An AP-Knowledge Networks poll released today shows “only lukewarm backing at best for a switch from 16 to 18 regular-season games, one of the NFL's key -- and easiest-to-understand -- proposals in its labor negotiations with the players' union,” according to Howard Fendrich of the AP. Of 1,125 adults surveyed, 27% “strongly favor or somewhat favor adding two regular-season games and dropping two preseason games.” When the group was narrowed to 482 people identified as NFL fans, “support for the change rises to a total of 45 percent -- yet only 18 percent who strongly favor it.” Among those surveyed, 41% called football “their favorite sport to watch.” The online poll was conducted Jan. 21-26 (AP, 2/3).
CHIMIMG IN: NFL Exec VP & General Counsel Jeff Pash yesterday said, "We do think the economics of an 18-game season could be compelling. The best thing about an 18-game season is it is responsive to fan interest, and if fans have been clear on anything it's that they have little use for preseason games." But Steelers LB James Harrison said, “I don't think it's a good thing if you're so worried about player safety." In Pittsburgh, Scott Brown notes players “have been outspoken in their opposition because regular-season games generally exact a higher physical toll than preseason games.” Harrison: "The way these guys' bodies are feeling, and you're talking about adding two more games to that? It's going to be a far cry to get a guy through a whole season. The biggest thing that hurt (the proposal) is when Mr. (Dan) Rooney came out and said he'd rather stay at a 16-game season, they don't need the money." Brown notes Rooney “emerged as a lone -- though powerful -- dissenting voice among owners several weeks ago when he expressed opposition to an 18-game schedule.” Steelers S Troy Polamalu said, "That meant a lot" (Pittsburgh TRIBUNE-REVIEW, 2/3). Steelers WR Hines Ward said of Rooney, “He’s just speaking what we really feel about it. Nobody wants 18 games. He doesn’t want it. He doesn’t care about that extra money. He’s worried about his players and their safety” (Bergen RECORD, 2/3).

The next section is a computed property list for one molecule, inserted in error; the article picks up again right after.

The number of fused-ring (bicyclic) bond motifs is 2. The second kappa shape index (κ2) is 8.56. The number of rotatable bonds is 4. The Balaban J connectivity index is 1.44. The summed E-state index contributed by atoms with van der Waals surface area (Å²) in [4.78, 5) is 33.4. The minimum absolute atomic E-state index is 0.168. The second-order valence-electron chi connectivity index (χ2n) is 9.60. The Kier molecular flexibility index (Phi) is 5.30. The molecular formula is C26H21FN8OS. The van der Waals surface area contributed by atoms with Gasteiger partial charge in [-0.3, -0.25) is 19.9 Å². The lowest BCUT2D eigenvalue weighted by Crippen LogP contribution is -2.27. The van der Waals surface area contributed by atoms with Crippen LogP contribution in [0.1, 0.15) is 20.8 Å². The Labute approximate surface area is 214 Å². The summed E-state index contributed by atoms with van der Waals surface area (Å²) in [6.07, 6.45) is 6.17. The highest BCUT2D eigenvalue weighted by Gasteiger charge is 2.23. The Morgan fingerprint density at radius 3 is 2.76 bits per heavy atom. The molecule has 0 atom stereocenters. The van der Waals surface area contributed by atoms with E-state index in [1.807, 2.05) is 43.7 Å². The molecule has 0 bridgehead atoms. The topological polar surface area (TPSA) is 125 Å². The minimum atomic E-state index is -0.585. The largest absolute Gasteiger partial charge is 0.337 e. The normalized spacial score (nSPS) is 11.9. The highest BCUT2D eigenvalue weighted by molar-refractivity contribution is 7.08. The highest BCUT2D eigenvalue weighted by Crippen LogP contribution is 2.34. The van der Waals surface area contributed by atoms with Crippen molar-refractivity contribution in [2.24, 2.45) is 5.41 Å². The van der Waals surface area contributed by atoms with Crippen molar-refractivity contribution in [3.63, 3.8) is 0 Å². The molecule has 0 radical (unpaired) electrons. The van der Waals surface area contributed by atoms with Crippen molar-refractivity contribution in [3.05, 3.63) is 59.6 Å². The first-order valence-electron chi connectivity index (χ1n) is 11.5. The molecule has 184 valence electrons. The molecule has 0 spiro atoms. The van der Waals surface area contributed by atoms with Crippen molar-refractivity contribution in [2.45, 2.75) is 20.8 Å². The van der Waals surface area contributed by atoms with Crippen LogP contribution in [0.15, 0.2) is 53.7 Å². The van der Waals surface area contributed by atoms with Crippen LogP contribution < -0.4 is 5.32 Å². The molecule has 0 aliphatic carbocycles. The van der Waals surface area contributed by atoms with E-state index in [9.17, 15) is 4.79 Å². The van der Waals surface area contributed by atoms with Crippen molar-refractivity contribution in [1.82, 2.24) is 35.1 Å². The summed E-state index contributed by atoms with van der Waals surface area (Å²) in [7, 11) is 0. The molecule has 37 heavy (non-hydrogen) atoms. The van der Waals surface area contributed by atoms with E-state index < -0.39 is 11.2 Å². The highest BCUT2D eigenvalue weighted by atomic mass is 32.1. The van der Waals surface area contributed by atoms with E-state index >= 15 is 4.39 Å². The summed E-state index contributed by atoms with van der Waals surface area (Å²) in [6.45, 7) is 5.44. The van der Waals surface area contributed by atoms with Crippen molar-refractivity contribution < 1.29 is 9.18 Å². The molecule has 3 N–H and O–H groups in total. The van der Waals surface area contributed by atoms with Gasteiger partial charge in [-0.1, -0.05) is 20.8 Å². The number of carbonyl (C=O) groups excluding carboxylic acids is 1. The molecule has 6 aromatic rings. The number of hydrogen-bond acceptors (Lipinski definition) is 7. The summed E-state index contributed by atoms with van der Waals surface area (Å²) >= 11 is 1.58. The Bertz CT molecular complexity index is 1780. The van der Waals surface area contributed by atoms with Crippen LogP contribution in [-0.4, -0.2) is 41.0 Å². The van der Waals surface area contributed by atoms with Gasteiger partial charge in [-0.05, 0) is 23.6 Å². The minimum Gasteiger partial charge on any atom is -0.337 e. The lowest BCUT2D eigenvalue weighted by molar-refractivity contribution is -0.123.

ADDITIONAL CHANGES IN SIGHT? ESPN.com’s John Clayton wrote he is “sure” the NFL will expand its playoff field “once it expands to an 18-game schedule.” Sixteen teams “might be too many, but 14 teams might be a fair compromise.” Clayton: “Fourteen playoff teams would be plenty. There were only 15 teams with winning records this season” (ESPN.com, 2/2).
The upcoming Canadiens-Flames Heritage Classic in Calgary is a "second-class citizen" compared to the annual NHL Winter Classic, according to Stu Hackel of SI.com. In the run-up to the Winter Classic, the NHL "did all it could and more to promote the event, the teams, the players, the venue -- you name it." But with the Feb. 20 Heritage Classic rapidly approaching, a search on the NHL's media website "reveals all of eight press releases." The league's "big promotional push, which apparently began [Tuesday], seems to be a big 18-wheel trailer truck filled with the ice making equipment that is driving from Toronto to Calgary and stopping at points in between." The "afterthought nature of the NHL's limp promotional effort is compounded by a double indignity in the fact that this truck won't be motoring east to help promote the game in the town of one of the participating teams." There is a "nagging sense the Heritage Classic is a burden for the league, an obligation to the sport in its birthplace that won't bring them any tangible benefit in U.S. TV ratings, sponsorships or merchandise sales." Canada is a "mature hockey market and the growth possibilities in the U.S. seems to inspire the league far more." But the "relative negligence is not just obvious, it doesn't serve the league's own interests." Hackel: "This is a cross-border business and there's much to gain by promoting a unique game like the one in Calgary -- not the least of which is improving the league's image" (SI.com, 2/2).
SHINING STARS: Last week's NHL All-Star Weekend in Raleigh posted significant increases in viewership in the U.S. and Canada, an all-time record for video starts on NHL.com and the best retail performance for a U.S.-based All-Star Game in seven years. The league also saw a 12% increase in sponsorship revenue over the '09 All-Star Game in Montreal and a 42% increase over the '08 game in Atlanta. Overall retail sales were the third-best in history for a U.S.-based All-Star Game, as sales were up 20% over '08 and 27% over '07. More than 31,000 people attended the NHL Fan Fair event in Raleigh over the weekend (NHL).